A museum like no other has found a permanent home at Yacht Haven Quay in Plymouth. Monty Halls, BBC TV presenter and marine biologist, officially swung open the doors of ‘Ray’s Plaice’ on the 22nd August 2013, offering visitors a slice of nautical history through a salvaged collection of 19th Century bottles, propellers, coins, swords, musket guns, potholes, ammunition boxes, tools, bayonets, cannonballs, memorabilia and dive gear which chart and celebrate the adventurous life of Ray Ives.
Garnered from the seabed over 50 years by expert diver and enthusiast Ray Ives, the story of seventy-seven year old Ray’s collection of curiosities is so intriguing it has been the subject of an award-winning short documentary by Amanda Bluglass, commissioned by Dylan Kalis, Managing Director of Yacht Havens Group, and screened last year at the Sundance Film Festival to critical acclaim.
‘Ray: A Life Underwater” notched up over 100,000 views in 92 countries on its launch last year, has won numerous short film awards and is available to watch online and to buy on DVD. The stunning cinematography and ethereal atmosphere of the piece make it an experience not to be missed.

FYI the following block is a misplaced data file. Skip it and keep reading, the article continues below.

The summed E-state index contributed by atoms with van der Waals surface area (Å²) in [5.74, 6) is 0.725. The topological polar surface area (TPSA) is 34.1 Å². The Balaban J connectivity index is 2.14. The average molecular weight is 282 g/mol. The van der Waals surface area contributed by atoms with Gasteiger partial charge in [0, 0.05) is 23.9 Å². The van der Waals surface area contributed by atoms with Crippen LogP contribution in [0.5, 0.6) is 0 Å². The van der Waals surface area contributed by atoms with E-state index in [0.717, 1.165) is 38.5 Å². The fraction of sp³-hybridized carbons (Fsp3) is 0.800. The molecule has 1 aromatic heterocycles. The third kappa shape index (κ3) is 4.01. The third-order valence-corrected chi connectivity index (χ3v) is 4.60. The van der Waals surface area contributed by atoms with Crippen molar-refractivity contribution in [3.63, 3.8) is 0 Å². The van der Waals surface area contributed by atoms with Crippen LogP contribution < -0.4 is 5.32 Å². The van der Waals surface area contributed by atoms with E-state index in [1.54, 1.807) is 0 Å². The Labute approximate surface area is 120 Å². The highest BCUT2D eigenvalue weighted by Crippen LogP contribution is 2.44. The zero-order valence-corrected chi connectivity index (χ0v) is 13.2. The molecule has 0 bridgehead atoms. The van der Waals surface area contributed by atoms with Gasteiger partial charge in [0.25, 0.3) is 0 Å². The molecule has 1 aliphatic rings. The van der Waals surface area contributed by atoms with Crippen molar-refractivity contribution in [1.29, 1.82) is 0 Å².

The story of the collection of seabed treasures and Ray’s search for a home for them first reached the ears of Kalis in 2005. Amazed by what he saw when he met up with Ray, Kalis offered to house Ray’s collection in a 40ft container at Yacht Haven Quay. In return Ray shares his stories with interested customers. The museum has now been permanently relocated to a central location at Yacht Haven Quay where everyone who passes through the Dry Stack marina can enjoy the collection.
Entry is free and Ray is often on hand to talk through the vast array of curios and the story that each one has to tell. “Everything here has a little bit of me in it but if people don’t get to see it, what’s the point?” says Ives.
“Ray loves meeting new people and has a really good way of bringing his collection alive,” says Kalis. Ives describes himself as “an old codger who should have scales instead of skin”. He’s worked as a diver for the past 47 years, as a Royal Marine, as part of a salvage crew and as a diving instructor at Fort Bovis. He has fought oil fires in the Gulf of Mexico, avoided horny dolphins and swum with penguins. And now his extraordinary collection has found an affectionate home in a place where it can inspire others to discover just what treasures coastal Britain is hiding in her waters.
The museum is free to visit but opening hours are ad hoc, so please call the Office at Yacht Haven Quay on 01752 481190 if you’re planning to make a special visit.